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The rise of the internet brand marketer

An interesting change is developing within the internet industry. Companies are starting to really value and appreciate brand marketers. It wasn’t always thus.

If you went back in time to 2005, the landscape would have looked very different. The hubris and excess of the dotcom bubble was over. Investors had been burned by some of the excesses of that time, and many internet companies struggled to justify their valuation or in many cases very business model.

The internet sector was much more nascent, and many rising businesses were led by technical founders, more naturally attuned to data than feel. Companies started to invest much more heavily in both paid and natural search, as well as using broader display advertising and affiliate marketing channels. Certainly within venture capital backed internet companies, there was a mistrust of brand marketing – perceived as not necessarily wasteful, but often unmanageable and risky.

Worse, there seemed to be a gulf between brand and performance marketers. Years of thoughtful training, often in FMCG environments, didn’t really provide those marketers with the sort of technical knowledge that effective performance marketing required. Where brand marketers were hired, they were often kept away from owning acquisition or CRM. CMO roles seemed a more natural home for a performance marketer – after all, they could have a Head of Brand Marketing report to them, and that might be less risky than the other way around.

But even then, if you looked under the covers a little, you could see some of the changes that would later emerge.

The internet sector is not a homogenous thing – rather, it contains different subsectors and strands, and levels of maturity within. Whilst the internet sector in 2017 is no doubt more mature than in 2005, there are nevertheless new products and industries that will be brought online, and new business models that will be tested.

Back in 2005, two subsectors stood out as being the most mature in the internet sector; online gambling and online travel. Interestingly both sectors contained the highest proportion of brand marketers relative to their peers.

Whilst many of those more brand oriented marketers found it challenging to own performance marketing, they nevertheless played an essential role in building their businesses. During the early days of building a new online category, trust must be established. Whilst it seems trivial now, to encourage the consumer to abandon the safety of the high street travel agent and spend hundreds or perhaps thousands of pounds online required building trust and a sense of legitimacy. Online gambling and travel companies have essentially similar products, and therefore a lot of the softer, more emotive aspects of the customer relationship were important.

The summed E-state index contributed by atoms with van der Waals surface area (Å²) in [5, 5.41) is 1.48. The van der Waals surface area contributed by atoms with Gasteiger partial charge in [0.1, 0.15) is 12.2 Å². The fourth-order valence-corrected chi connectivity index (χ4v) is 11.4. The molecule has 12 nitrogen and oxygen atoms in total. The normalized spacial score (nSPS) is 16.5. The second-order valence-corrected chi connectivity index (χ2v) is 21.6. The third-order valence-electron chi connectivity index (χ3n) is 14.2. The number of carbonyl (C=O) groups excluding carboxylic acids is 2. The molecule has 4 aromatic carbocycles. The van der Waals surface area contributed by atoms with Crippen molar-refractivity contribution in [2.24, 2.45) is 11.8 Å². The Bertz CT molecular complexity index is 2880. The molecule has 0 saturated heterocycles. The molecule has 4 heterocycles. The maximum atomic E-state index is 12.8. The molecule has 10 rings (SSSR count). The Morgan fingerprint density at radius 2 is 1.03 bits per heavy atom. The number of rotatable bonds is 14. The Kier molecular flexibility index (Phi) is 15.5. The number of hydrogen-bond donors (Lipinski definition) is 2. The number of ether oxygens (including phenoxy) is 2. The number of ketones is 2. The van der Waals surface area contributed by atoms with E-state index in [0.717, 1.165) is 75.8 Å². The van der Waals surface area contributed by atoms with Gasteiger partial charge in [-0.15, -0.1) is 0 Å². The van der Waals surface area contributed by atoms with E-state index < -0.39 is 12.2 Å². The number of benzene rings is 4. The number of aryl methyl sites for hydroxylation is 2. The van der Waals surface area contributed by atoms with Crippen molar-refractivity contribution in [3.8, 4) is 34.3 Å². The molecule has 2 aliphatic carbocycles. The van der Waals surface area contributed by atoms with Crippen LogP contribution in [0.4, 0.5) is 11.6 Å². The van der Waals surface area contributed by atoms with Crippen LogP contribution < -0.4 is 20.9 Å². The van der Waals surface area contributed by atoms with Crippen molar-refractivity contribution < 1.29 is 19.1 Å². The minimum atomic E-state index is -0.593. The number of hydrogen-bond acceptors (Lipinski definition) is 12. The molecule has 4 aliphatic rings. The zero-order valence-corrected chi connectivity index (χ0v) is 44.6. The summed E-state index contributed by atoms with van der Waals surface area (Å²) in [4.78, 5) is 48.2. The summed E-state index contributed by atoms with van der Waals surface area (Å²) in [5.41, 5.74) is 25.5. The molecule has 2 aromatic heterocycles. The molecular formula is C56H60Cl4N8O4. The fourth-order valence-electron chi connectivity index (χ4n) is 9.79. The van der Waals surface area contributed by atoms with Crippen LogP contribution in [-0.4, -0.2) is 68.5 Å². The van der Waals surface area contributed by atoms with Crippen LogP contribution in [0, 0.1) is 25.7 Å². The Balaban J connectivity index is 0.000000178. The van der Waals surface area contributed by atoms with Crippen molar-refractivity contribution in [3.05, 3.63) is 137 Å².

If we look forward to 2017, brand marketers are increasingly in demand as internet and mobile businesses seek to differentiate themselves. The rise in performance marketing has led to increased acquisition costs as companies bid on the same keywords or compete for attention in app stores. Whilst the cost of performance marketing acquisition channels can easily be measured, many companies are noting their rise.

A shift in mentality has occurred – with more traditional channels such as TV and radio proving arguably undervalued. Trivago in particular has notably grown very strongly due to extensive TV advertising and going therefore somewhat against the grain of traditional wisdom.

Today’s internet brand marketer is a somewhat of a hybrid – able to understand digital acquisition and CRM, as well as online product management. After all, brand marketing in many internet businesses is everything from how you present your products or services online through to every customer interaction. In this context, it’s vital that the brand marketer has a good understanding of performance marketing.

For now – there is perhaps an imbalance. As the pendulum swung perhaps a bit too far towards performance markters, now it must swing back the other way. There will increasingly be opportunities for brand marketers to become CMOs.

I’m not convinced that FMCG companies or creative agencies can adequately prepare brand marketers for life within an e-commerce, or other performance marketing driven business. By its nature, if your company doesn’t sell a product or service online, performance marketing is somewhat peripheral. If you don’t understand acquisition and retention across the relevant channels in your sector, transition will be tough. Today’s internet brand marketers have often moved into the internet space relatively early in their career, and have therefore been able to develop a balanced skillset.

Peter Franks is a partner with Neon River, a next generation executive search firm specialising in the internet, software, and technology sectors.